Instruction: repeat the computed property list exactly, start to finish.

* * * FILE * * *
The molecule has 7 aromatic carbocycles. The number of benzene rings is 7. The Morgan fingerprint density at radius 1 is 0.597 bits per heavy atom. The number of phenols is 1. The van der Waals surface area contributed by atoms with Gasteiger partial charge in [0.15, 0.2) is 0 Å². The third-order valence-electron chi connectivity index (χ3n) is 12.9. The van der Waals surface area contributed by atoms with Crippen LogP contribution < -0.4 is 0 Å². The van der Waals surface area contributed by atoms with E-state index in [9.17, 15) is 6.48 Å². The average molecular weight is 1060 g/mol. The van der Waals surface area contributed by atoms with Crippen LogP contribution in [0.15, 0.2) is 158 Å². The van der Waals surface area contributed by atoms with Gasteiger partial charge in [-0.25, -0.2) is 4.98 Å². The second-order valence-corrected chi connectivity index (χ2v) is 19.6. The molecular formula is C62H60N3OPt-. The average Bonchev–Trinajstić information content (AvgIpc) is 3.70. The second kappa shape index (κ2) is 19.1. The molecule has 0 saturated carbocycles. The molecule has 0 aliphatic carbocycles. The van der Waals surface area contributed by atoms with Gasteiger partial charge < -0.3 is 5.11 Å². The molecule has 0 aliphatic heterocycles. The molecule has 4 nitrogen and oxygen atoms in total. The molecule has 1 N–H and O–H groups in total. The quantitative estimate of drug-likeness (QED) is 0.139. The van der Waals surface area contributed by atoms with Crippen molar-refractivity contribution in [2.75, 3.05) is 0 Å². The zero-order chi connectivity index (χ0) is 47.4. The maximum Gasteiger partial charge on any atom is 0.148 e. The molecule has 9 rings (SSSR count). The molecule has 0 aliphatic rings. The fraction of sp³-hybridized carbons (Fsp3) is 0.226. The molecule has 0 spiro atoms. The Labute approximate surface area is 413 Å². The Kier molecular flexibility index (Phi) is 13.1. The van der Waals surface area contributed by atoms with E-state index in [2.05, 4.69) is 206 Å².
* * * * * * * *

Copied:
The molecule has 7 aromatic carbocycles. The number of benzene rings is 7. The Morgan fingerprint density at radius 1 is 0.597 bits per heavy atom. The number of phenols is 1. The van der Waals surface area contributed by atoms with Gasteiger partial charge in [0.15, 0.2) is 0 Å². The third-order valence-electron chi connectivity index (χ3n) is 12.9. The van der Waals surface area contributed by atoms with Crippen LogP contribution < -0.4 is 0 Å². The van der Waals surface area contributed by atoms with E-state index in [9.17, 15) is 6.48 Å². The average molecular weight is 1060 g/mol. The van der Waals surface area contributed by atoms with Crippen LogP contribution in [0.15, 0.2) is 158 Å². The van der Waals surface area contributed by atoms with Gasteiger partial charge in [-0.25, -0.2) is 4.98 Å². The second-order valence-corrected chi connectivity index (χ2v) is 19.6. The molecular formula is C62H60N3OPt-. The average Bonchev–Trinajstić information content (AvgIpc) is 3.70. The second kappa shape index (κ2) is 19.1. The molecule has 0 saturated carbocycles. The molecule has 0 aliphatic carbocycles. The van der Waals surface area contributed by atoms with Gasteiger partial charge < -0.3 is 5.11 Å². The molecule has 0 aliphatic heterocycles. The molecule has 4 nitrogen and oxygen atoms in total. The molecule has 1 N–H and O–H groups in total. The quantitative estimate of drug-likeness (QED) is 0.139. The van der Waals surface area contributed by atoms with Crippen molar-refractivity contribution in [2.75, 3.05) is 0 Å². The zero-order chi connectivity index (χ0) is 47.4. The maximum Gasteiger partial charge on any atom is 0.148 e. The molecule has 9 rings (SSSR count). The molecule has 0 aliphatic rings. The fraction of sp³-hybridized carbons (Fsp3) is 0.226. The molecule has 0 spiro atoms. The Labute approximate surface area is 413 Å². The Kier molecular flexibility index (Phi) is 13.1. The van der Waals surface area contributed by atoms with E-state index in [2.05, 4.69) is 206 Å².